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D. Reigada, W. Lu, C.H. Mitchell; Glutamate Acts at NMDA Receptors to Trigger ATP Release From the RPE . Invest. Ophthalmol. Vis. Sci. 2006;47(13):883.
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Glutamate is released by photoreceptors to signify changes in light levels to the proximal retina. This released glutamate could also contribute to the light–dependent changes in RPE physiology. As interactions between glutaminergic and purinergic systems are essential for neuron–glial communication throughout the nervous system, we asked whether glutamate altered ATP release from RPE cells and whether this altered cell signalling.
ATP release was detected with luciferase reaction assay from the apical face of fresh bovine RPE eyecups and from cultured human ARPE–19 cells grown in 96 well plates. Intracellular calcium was monitored with fura–2, while NMDA receptors (NMDARs) were detected with antibody to NR1 subunit.
Addition of glutamate produced a dose dependent release of ATP from ARPE–19 cells, with 300 µM glutamate doubling ATP levels. Receptors for NMDA were detected in the RPE plasma membrane, and the effect of glutamate was prevented by 30 µM NMDAR blocker MK801. NMDA produced a dose dependent release of ATP, with 300 µM producing a 2.1±0.1 fold increase in ATP levels. MK801 and a second NMDAR blocker AP5 (100 µM) inhibited the NMDA–induced ATP release. Blocking the glycine site of the NMDAR with 30 µM DCKA also prevented this release. NPPB (100 µM) prevented the increase, suggesting release was physiologic via Cl– channels. While levels of calcium in RPE cells were increased by NMDA, this rise was abolished by apyrase (1 unit/ml), implying ATP was an essential intermediary. The response was even more pronounced across the apical membrane of fresh bovine RPE cells, with 100 µM NMDA increasing ATP levels 3.4±1.0 fold.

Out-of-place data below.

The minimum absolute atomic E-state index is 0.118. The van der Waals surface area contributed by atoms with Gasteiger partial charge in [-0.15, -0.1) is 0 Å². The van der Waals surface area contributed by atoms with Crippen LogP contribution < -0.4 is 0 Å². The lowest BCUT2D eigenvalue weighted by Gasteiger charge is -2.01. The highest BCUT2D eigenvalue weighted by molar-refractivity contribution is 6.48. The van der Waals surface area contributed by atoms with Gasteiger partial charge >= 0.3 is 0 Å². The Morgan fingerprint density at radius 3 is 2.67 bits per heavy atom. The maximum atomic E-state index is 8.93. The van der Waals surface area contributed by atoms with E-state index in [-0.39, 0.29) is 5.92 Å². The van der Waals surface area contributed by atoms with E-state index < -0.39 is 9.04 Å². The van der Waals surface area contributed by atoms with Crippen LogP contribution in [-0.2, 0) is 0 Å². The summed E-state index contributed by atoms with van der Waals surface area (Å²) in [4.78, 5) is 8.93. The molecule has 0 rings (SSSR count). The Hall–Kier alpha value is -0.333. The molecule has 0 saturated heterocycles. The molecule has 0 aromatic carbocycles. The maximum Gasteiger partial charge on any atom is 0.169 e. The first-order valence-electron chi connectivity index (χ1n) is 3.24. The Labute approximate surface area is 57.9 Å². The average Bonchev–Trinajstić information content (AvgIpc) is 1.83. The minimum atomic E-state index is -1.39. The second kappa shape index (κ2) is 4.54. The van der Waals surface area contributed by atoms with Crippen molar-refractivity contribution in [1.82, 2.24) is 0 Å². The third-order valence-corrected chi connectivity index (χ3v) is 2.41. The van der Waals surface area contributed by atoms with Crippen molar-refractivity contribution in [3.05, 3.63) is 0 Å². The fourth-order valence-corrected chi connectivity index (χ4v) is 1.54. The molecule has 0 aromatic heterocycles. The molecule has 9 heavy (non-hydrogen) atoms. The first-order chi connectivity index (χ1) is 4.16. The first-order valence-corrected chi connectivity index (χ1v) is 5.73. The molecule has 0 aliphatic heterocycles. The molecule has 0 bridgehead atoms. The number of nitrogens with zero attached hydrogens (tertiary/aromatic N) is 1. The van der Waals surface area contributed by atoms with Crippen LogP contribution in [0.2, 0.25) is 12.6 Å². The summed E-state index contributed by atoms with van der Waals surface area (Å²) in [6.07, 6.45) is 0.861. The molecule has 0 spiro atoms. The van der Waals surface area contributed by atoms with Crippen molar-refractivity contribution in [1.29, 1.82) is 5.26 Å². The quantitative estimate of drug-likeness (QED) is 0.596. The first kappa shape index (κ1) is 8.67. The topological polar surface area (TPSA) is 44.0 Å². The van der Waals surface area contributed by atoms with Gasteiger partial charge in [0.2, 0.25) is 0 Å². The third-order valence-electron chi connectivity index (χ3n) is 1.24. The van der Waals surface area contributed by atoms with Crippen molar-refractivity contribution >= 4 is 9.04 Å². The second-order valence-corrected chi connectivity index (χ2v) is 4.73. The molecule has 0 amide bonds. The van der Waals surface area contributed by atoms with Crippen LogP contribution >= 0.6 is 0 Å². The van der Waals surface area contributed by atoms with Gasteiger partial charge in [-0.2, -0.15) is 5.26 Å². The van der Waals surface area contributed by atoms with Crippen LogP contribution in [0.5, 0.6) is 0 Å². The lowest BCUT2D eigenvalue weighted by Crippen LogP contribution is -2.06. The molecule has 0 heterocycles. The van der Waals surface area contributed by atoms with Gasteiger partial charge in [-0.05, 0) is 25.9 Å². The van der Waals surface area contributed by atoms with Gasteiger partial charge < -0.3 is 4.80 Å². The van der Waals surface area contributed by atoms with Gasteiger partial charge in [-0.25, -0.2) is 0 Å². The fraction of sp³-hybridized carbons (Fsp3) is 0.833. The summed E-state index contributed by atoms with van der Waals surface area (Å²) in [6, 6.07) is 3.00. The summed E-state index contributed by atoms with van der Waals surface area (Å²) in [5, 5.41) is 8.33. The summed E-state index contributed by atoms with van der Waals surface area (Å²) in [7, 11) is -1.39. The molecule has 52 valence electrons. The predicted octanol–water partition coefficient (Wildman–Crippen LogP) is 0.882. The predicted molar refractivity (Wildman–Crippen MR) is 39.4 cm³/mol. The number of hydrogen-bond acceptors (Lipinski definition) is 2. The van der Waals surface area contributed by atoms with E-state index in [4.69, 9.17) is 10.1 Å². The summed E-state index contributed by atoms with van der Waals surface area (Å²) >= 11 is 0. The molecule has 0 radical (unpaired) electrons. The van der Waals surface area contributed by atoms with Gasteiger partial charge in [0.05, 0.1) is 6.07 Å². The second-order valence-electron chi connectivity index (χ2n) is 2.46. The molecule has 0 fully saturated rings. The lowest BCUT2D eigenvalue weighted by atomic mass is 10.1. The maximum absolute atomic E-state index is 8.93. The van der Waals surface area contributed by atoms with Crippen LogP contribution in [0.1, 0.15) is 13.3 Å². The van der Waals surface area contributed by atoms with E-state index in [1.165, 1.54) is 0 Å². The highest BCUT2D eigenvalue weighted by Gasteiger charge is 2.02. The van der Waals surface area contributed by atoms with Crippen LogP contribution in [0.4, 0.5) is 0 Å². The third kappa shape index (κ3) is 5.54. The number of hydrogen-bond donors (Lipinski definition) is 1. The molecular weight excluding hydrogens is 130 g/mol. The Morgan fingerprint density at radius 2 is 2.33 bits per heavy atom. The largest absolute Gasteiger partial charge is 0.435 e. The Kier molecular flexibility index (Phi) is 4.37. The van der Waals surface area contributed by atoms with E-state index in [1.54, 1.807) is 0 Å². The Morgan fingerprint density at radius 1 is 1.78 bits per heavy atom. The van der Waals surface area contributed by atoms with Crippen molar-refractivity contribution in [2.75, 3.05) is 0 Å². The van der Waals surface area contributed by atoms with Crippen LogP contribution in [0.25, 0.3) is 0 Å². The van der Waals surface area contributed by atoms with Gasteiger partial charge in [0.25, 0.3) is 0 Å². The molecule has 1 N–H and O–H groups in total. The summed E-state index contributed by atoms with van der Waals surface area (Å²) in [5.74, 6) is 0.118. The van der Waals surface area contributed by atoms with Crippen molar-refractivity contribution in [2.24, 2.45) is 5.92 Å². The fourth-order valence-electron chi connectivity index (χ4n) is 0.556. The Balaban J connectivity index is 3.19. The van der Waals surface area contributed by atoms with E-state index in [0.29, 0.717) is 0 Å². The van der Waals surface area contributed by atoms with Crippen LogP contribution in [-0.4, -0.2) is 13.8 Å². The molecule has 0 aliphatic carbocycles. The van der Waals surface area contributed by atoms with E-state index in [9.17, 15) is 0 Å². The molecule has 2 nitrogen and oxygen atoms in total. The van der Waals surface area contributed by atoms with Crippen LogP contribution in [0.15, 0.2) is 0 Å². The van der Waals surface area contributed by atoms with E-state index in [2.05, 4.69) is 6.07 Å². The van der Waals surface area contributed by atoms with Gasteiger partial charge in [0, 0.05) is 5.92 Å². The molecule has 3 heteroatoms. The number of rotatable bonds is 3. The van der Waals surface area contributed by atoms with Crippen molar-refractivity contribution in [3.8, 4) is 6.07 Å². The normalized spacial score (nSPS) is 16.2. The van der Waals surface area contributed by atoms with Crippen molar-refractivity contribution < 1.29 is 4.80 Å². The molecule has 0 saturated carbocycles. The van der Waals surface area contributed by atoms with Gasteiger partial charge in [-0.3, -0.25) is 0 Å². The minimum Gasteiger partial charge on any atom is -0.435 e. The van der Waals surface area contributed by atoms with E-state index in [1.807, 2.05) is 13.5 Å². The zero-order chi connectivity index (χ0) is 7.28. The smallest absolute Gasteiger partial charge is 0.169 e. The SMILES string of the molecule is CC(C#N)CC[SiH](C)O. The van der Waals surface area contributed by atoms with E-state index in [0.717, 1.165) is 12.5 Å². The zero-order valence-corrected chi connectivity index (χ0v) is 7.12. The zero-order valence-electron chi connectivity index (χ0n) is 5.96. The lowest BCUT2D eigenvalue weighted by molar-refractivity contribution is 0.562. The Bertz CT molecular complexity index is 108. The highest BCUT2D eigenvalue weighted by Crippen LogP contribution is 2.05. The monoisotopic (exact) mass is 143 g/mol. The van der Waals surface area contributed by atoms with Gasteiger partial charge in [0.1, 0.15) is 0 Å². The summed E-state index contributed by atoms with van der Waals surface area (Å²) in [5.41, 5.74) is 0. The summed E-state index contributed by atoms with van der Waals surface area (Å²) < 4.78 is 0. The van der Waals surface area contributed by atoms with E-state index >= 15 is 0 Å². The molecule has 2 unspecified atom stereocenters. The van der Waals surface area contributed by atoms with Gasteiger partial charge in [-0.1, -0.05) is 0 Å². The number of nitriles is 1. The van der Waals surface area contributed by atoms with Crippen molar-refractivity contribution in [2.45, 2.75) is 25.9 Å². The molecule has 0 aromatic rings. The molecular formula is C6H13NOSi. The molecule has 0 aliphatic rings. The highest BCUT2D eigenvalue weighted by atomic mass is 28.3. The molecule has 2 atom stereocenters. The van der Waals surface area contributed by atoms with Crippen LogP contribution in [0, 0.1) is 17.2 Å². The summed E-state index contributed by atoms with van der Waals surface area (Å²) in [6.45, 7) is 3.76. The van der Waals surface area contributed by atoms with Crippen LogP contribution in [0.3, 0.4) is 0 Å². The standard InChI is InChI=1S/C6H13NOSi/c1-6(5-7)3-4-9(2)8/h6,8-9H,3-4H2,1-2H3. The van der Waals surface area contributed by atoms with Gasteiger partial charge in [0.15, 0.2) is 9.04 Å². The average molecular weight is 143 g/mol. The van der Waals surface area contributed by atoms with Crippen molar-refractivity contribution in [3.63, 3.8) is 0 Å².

These results suggest that glutamate acts at NMDA receptors on fresh and cultured RPE cells to released ATP. This secondary release amplifies the signal by increasing Ca2+ inside RPE cells, and could thus activate Ca2+–dependent conductances in the RPE. The interplay between glutaminergic and purinergic systems may be important for light–dependent interactions between photoreceptors and the RPE.
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